Trump’s DIY national security policy
The day after firing Bolton, the president suggests he might soften Iran sanctions, threatens Taliban.
Trump has long claimed that the sanctions would cripple Iran’s economy to the point of forcing its government back to the bargaining table. So far, that has not occurred.
Asked Wednesday by reporters if he would consider easing the sanctions in order to arrange a face-to-face meeting with Iran’s President Hassan Rouhani, Trump would not rule out the possibility.
“We’ll see what happens,” he said.
Trump and Rouhani could meet on the sidelines of the United Nations General Assembly in New York this month. Such a meeting has been under consideration at least since late last month, when French President Emmanuel Macron, at the Group of 7 summit, publicly urged a meeting and Trump indicated openness to the idea.
Bolton often disagreed with Trump’s plans to meet with dictators and autocrats, including those in Iran. His opposition to a meeting between Trump and Rouhani was one of the flashpoints that ultimately led to Bolton’s dismissal on Tuesday, according to a senior administration official.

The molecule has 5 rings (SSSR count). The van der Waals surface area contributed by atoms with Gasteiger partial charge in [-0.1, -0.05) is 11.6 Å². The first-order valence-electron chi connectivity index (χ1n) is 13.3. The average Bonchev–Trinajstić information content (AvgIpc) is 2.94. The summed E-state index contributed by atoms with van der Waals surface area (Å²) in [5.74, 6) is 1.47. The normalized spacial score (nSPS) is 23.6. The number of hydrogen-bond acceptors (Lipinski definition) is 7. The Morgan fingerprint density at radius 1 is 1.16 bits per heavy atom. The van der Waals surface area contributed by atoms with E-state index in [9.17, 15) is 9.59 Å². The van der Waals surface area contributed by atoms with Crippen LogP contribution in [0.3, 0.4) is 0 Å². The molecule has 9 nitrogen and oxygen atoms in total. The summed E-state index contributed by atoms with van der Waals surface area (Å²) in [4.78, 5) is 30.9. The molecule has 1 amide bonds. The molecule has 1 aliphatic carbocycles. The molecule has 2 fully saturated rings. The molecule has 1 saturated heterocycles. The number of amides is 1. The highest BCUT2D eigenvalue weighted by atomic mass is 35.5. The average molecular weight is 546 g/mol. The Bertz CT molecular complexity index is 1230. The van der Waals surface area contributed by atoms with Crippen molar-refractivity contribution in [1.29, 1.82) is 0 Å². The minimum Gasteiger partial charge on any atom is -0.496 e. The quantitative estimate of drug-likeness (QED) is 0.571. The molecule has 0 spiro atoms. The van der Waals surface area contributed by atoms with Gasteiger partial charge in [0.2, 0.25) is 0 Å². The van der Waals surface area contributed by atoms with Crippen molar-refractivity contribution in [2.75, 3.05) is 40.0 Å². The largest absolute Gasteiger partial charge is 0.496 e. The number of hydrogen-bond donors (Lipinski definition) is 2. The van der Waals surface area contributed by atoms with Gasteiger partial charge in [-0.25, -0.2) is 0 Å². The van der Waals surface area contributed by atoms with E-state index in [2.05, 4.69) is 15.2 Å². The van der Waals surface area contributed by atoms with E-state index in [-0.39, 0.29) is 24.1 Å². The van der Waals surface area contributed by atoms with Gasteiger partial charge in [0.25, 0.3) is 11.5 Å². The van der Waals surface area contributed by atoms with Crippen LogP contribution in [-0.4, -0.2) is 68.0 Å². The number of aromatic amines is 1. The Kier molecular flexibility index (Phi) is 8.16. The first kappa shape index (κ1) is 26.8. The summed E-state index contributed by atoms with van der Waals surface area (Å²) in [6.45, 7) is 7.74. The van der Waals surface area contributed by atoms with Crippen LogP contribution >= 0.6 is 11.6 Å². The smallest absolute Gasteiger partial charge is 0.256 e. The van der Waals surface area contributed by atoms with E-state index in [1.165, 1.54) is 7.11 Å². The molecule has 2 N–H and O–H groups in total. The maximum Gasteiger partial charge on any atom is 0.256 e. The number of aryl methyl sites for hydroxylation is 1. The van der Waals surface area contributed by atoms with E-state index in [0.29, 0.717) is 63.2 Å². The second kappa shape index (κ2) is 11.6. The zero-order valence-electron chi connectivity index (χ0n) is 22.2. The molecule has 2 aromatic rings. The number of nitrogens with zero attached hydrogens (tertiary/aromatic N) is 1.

The departure of his hard-line aide has removed a significant constraint on Trump’s desire to have his way and could presage a new, even more unrestrained phase in the administration’s foreign policy, analysts and officials said.
“Trump has made clear that he’s his own principal advisor,” said David Rothkopf, a professor of international relations who wrote a book about the National Security Council. “Right now I wouldn’t say there’s much of a national security process. And that’s dangerous because the president is inexperienced and erratic.”
Trump has been eager to meet with adversaries in pursuit of diplomatic deals, or at least a showy and dramatic sort of summitry that captures the world’s attention. Since early last year, he often did so against Bolton’s advice.
In addition to their disagreements over Iran, Bolton opposed Trump’s desire to meet with officials of Afghanistan’s Taliban militia at Camp David. After that meeting fell apart late last week, the president blamed Bolton for leaking stories about division in the White House, specifically a report that Vice President Mike Pence had sided with Bolton, which Pence vehemently denied.
In his remarks Wednesday, Trump repeatedly disparaged Bolton, who served as his top White House national security aide for 18 months. He criticized Bolton for comments that complicated his early outreach to North Korean leader Kim Jong Un and for his policy toward Venezuela, which the president has followed but now says he “disagreed” with.